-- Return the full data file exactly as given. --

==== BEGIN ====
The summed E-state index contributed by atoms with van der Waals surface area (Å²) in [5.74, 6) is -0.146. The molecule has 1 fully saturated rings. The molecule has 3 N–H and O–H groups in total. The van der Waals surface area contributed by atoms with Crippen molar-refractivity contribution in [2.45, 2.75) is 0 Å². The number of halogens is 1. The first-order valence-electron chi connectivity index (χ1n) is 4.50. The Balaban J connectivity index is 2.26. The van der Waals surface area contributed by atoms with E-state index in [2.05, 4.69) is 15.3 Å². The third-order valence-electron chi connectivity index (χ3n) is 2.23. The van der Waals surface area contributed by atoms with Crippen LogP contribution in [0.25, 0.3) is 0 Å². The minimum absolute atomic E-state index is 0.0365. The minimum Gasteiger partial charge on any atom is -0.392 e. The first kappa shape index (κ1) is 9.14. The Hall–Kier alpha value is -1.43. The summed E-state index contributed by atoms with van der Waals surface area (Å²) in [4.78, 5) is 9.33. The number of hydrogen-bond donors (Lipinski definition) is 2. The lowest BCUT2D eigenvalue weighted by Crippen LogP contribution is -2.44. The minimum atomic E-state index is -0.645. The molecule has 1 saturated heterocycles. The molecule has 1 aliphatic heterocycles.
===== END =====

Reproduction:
The summed E-state index contributed by atoms with van der Waals surface area (Å²) in [5.74, 6) is -0.146. The molecule has 1 fully saturated rings. The molecule has 3 N–H and O–H groups in total. The van der Waals surface area contributed by atoms with Crippen molar-refractivity contribution in [2.45, 2.75) is 0 Å². The number of halogens is 1. The first-order valence-electron chi connectivity index (χ1n) is 4.50. The Balaban J connectivity index is 2.26. The van der Waals surface area contributed by atoms with E-state index in [2.05, 4.69) is 15.3 Å². The third-order valence-electron chi connectivity index (χ3n) is 2.23. The van der Waals surface area contributed by atoms with Crippen LogP contribution in [0.25, 0.3) is 0 Å². The minimum absolute atomic E-state index is 0.0365. The minimum Gasteiger partial charge on any atom is -0.392 e. The first kappa shape index (κ1) is 9.14. The Hall–Kier alpha value is -1.43. The summed E-state index contributed by atoms with van der Waals surface area (Å²) in [4.78, 5) is 9.33. The number of hydrogen-bond donors (Lipinski definition) is 2. The lowest BCUT2D eigenvalue weighted by Crippen LogP contribution is -2.44. The minimum atomic E-state index is -0.645. The molecule has 1 saturated heterocycles. The molecule has 1 aliphatic heterocycles.